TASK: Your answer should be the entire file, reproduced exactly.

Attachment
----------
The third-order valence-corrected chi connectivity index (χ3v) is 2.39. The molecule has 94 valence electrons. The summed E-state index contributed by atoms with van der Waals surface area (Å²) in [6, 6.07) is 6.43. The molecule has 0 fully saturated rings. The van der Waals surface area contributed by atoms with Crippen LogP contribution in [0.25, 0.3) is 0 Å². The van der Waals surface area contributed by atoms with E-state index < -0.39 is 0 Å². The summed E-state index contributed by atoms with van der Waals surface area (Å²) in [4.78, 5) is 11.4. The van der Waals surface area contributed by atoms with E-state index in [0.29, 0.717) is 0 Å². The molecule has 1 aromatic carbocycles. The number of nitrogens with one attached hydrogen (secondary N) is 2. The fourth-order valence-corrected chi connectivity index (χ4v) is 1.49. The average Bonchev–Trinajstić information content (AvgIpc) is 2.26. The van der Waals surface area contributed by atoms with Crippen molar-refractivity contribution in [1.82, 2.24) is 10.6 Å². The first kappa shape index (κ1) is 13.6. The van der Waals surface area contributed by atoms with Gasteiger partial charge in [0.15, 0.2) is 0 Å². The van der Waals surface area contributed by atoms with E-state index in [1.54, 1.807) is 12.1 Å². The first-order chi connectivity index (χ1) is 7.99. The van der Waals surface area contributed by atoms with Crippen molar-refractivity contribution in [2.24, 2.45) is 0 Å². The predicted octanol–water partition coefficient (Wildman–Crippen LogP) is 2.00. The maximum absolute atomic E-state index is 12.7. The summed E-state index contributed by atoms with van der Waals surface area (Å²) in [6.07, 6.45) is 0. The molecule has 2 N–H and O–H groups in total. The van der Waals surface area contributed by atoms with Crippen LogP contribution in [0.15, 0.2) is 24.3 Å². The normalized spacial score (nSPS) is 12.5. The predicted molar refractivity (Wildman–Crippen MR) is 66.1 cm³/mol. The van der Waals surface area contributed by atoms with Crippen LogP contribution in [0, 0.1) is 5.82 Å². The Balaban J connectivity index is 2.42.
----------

The third-order valence-corrected chi connectivity index (χ3v) is 2.39. The molecule has 94 valence electrons. The summed E-state index contributed by atoms with van der Waals surface area (Å²) in [6, 6.07) is 6.43. The molecule has 0 fully saturated rings. The van der Waals surface area contributed by atoms with Crippen LogP contribution in [0.25, 0.3) is 0 Å². The van der Waals surface area contributed by atoms with E-state index < -0.39 is 0 Å². The summed E-state index contributed by atoms with van der Waals surface area (Å²) in [4.78, 5) is 11.4. The van der Waals surface area contributed by atoms with E-state index in [0.29, 0.717) is 0 Å². The molecule has 1 aromatic carbocycles. The number of nitrogens with one attached hydrogen (secondary N) is 2. The fourth-order valence-corrected chi connectivity index (χ4v) is 1.49. The average Bonchev–Trinajstić information content (AvgIpc) is 2.26. The van der Waals surface area contributed by atoms with Crippen molar-refractivity contribution in [1.82, 2.24) is 10.6 Å². The first kappa shape index (κ1) is 13.6. The van der Waals surface area contributed by atoms with Gasteiger partial charge in [0.15, 0.2) is 0 Å². The van der Waals surface area contributed by atoms with E-state index in [1.54, 1.807) is 12.1 Å². The first-order chi connectivity index (χ1) is 7.99. The van der Waals surface area contributed by atoms with Crippen molar-refractivity contribution in [2.24, 2.45) is 0 Å². The predicted octanol–water partition coefficient (Wildman–Crippen LogP) is 2.00. The maximum absolute atomic E-state index is 12.7. The summed E-state index contributed by atoms with van der Waals surface area (Å²) in [6.07, 6.45) is 0. The molecule has 2 N–H and O–H groups in total. The van der Waals surface area contributed by atoms with Crippen LogP contribution in [0.15, 0.2) is 24.3 Å². The normalized spacial score (nSPS) is 12.5. The predicted molar refractivity (Wildman–Crippen MR) is 66.1 cm³/mol. The van der Waals surface area contributed by atoms with Crippen LogP contribution in [0, 0.1) is 5.82 Å². The Balaban J connectivity index is 2.42.